Students are still encouraged in "public schools" to use their reasoning powers in math and science, but they are stopped cold when it comes to the deeper questions. Their growing abilities to reason are stifled by a constant diet of moral and spiritual oatmeal.
Even worse, students are often told to answer these questions using their feelings rather than their intellects. In fact, sometimes they are led to believe that there are no permanent truths and that each person must decide what is true for him or herself.
Moral traditions, the wisdom of the ages, and "revelations from God" in the various scriptures are often summarily dismissed as merely "the feelings of people long dead." A current fad in school-by-government in the U.S. is to teach students to believe that truth is all about feelings. Personal, private, ever-changing feelings.
Adults know that one of the most desperate desires of teens is to feel accepted by their peers. Most remember their own teen years when they longed to be independent and different but were easily caught up in a herd mentality. Too many students behave like anchovies and always stay a part of the group. Our government schools intensify this problem, and it's been getting worse for the five generations we've had school-by-government. (America had non-government-schooling for the prior seven generations.)
While no fun to tell you, I believe that most readers of this book who attended government schools in America in the last two generations were prevented from developing their potential intellectual acuity.2
Those who went to school since the 1970s bore the full brunt of this change. I am ashamed of myself because while I was given the gift of a private education through the tenth grade3where teachers did engage us in the Big QuestionsI was so unaware of the importance of it all that I did not pass this gift along to my children.
It wasn't deliberate on my part to deprive my children of the brainpower they might have developed. I wasn't paying enough attention, and at the time knew virtually nothing of what I write in this book. I did the easy thing and went along with the crowd. I guess I was an anchovy. Mea culpa.
As the saying goes, "Ve get too soon old and too late schmart."4 But perhaps I am schmart enough now to help you and your children get schmart sooner than I did.
My goal is for each reader to have a series of "Ah-Ha!" experiences, the kind where you exclaim, "I always wondered how that happened!" In fact, as you ponder the insights in this book, you may even come to agree with me that our schools have actually achieved a sort of "anti-education."
In my 14 years "as an educator" (1990-2004) I have used my position as an outsider to get a different perspective on what is beneath the surface in our schools. With the help of many associates and mentors, I believe we have gotten into the underlying assumptions inherent in state schooling-assumptions that conventional education scholars do not talk or write about.
On one level, the analysis of schooling on this website is sad. So many children have been hurt far more deeply that most of us can imagine.
On the other hand, you'll find more hope in this website than in a thousand school reform websites combined. You see, by getting to the underlying mistake it makes it possible for us to find a real solution.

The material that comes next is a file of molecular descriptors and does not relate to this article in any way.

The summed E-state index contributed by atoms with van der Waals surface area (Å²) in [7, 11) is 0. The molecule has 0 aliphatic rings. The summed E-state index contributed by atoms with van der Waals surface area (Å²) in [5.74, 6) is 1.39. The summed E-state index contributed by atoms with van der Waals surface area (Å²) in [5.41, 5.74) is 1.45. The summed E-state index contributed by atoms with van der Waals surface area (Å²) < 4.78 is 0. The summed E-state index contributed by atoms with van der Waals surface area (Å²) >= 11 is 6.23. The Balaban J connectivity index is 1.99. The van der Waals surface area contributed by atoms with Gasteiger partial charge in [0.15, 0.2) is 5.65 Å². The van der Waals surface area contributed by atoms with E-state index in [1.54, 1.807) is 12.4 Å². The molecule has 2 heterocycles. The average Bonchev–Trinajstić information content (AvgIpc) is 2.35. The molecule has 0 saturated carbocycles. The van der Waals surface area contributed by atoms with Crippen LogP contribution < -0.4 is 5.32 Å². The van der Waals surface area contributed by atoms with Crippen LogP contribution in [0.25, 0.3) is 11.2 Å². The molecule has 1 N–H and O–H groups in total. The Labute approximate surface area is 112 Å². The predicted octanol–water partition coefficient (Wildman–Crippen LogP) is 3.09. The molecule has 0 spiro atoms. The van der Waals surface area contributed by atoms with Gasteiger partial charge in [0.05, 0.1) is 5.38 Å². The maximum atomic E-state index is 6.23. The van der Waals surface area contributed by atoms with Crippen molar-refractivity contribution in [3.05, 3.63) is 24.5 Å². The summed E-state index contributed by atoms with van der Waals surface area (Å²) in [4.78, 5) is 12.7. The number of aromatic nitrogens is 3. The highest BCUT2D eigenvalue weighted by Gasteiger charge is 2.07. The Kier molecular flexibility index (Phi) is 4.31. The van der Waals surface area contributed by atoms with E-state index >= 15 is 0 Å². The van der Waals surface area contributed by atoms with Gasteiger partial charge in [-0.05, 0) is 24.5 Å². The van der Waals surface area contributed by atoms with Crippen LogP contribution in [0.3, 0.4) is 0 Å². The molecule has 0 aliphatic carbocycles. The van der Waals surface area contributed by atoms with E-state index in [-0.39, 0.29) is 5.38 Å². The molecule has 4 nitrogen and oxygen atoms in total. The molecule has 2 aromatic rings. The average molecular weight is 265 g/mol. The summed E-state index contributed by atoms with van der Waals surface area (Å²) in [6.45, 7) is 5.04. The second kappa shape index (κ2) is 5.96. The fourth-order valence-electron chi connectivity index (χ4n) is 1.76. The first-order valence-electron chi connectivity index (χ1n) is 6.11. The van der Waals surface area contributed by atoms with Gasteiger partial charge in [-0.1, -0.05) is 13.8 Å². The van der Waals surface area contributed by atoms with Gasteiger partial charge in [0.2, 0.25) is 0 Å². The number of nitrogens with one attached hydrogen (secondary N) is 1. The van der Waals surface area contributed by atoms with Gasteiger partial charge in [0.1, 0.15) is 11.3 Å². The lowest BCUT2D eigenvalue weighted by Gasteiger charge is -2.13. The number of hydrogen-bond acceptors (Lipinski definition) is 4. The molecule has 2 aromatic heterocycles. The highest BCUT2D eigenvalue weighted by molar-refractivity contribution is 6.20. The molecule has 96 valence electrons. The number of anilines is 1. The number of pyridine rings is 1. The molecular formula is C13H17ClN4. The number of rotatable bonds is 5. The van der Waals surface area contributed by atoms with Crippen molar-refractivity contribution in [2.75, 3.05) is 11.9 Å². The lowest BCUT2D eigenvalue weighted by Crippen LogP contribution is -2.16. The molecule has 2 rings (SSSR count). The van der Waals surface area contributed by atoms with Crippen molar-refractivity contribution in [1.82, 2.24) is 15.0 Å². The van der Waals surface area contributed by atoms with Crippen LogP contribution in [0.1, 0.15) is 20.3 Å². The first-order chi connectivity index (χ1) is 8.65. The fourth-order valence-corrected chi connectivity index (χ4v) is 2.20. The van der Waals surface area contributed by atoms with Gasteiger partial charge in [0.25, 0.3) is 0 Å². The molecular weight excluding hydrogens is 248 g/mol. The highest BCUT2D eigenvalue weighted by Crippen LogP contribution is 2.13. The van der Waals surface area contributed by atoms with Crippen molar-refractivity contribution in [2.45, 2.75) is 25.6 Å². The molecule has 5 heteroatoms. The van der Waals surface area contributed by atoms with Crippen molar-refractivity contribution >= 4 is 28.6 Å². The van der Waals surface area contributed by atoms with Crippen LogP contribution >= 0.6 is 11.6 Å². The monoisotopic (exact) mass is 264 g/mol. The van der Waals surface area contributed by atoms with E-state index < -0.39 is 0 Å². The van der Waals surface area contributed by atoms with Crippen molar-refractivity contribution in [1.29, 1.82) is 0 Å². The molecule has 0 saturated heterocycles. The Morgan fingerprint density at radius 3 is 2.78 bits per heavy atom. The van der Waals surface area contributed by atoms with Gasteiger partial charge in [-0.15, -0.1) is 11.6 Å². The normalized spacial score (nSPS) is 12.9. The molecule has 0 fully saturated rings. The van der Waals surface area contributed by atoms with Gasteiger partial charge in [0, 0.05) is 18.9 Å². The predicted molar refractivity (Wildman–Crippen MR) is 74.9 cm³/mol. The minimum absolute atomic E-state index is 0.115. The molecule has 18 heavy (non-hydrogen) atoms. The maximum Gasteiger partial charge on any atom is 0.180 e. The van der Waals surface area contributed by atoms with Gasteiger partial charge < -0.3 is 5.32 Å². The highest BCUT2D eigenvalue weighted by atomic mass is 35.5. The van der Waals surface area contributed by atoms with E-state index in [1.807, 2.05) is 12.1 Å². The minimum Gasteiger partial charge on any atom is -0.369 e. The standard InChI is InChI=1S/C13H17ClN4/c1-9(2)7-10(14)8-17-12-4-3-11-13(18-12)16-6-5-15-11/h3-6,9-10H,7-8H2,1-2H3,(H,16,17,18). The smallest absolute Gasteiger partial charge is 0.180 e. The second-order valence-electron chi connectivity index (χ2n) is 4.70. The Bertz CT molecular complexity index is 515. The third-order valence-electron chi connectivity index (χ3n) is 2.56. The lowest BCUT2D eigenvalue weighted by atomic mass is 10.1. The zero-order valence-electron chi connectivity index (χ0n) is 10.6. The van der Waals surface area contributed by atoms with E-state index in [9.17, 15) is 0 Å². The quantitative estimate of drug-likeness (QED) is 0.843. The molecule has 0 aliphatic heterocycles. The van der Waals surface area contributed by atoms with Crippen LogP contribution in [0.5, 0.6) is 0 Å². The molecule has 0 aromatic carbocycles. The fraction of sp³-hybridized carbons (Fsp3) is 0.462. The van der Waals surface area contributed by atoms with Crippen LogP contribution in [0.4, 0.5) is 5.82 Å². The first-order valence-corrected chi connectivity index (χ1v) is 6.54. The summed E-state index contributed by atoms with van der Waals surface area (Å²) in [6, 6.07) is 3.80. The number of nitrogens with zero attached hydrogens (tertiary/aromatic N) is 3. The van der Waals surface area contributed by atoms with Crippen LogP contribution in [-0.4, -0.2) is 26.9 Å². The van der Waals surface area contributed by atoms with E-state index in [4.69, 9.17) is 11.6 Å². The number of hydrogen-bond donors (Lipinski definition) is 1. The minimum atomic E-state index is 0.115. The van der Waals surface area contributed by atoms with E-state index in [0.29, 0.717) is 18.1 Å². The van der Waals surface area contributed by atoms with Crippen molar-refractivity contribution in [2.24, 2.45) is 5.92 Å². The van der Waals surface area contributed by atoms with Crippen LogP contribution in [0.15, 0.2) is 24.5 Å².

Hence this website is not about reforming government schooling. The problem is government involvement in the content, attendance, approval, and financing of schools.
One cannot reform clay to build a functioning airplane. To achieve flight, one needs to transform the selection of raw materials to aluminum, steel, plastics, orala the Wright Brothers, Lillianthal, and Bleriotwood and fabric.
Similarly, one cannot reform the clay of government involvement in schooling. Charter schools, tax-funded vouchers, education tax-credits, longer days and longer years, less recess and more homework, or more and more standards and testing will simply take the clay of government and reform it into new globs that will prevent the next wave of children from getting intellectually airborne.
My hope is that Americans can recycle our idea that we shouldn't have government churching by recognizing that we also shouldn't have government schooling. Indeed, I believe that ending political involvement in schooling is the gateway needed to transform our schools into real, "Honest Education."
I believe that we'll do it gradually, one family at a time. In fact, in the U.S., we still have sufficient freedom that your family can enjoy most of the benefits of Honest Education right now without waiting for 50 percent plus one to vote on it. This is not the case in some countries, except for the rich who can send their children abroad to boarding school.
As more families move their children into Honest Education, teachers in the non-government schools will again engage their students in the Big Questions of Life. Johnny and Jill will again learn to develop their latent powers of reasoning. Parents will be reinforced at school, not undermined, and families can be restored to wholesome places for parents and children.
With strong families, Americans can reverse the decline of our culture and save our country from some sort of collapse into tyranny in our children's or grandchildren's day.
One more item: In any book on education, you deserve right up front the author's plain-language definition of education. Here's mine:
Education is the formation of a child so that he knows from where he came; to prepare him for both his earthly and his eternal destiny; and to empower him to freely choose both.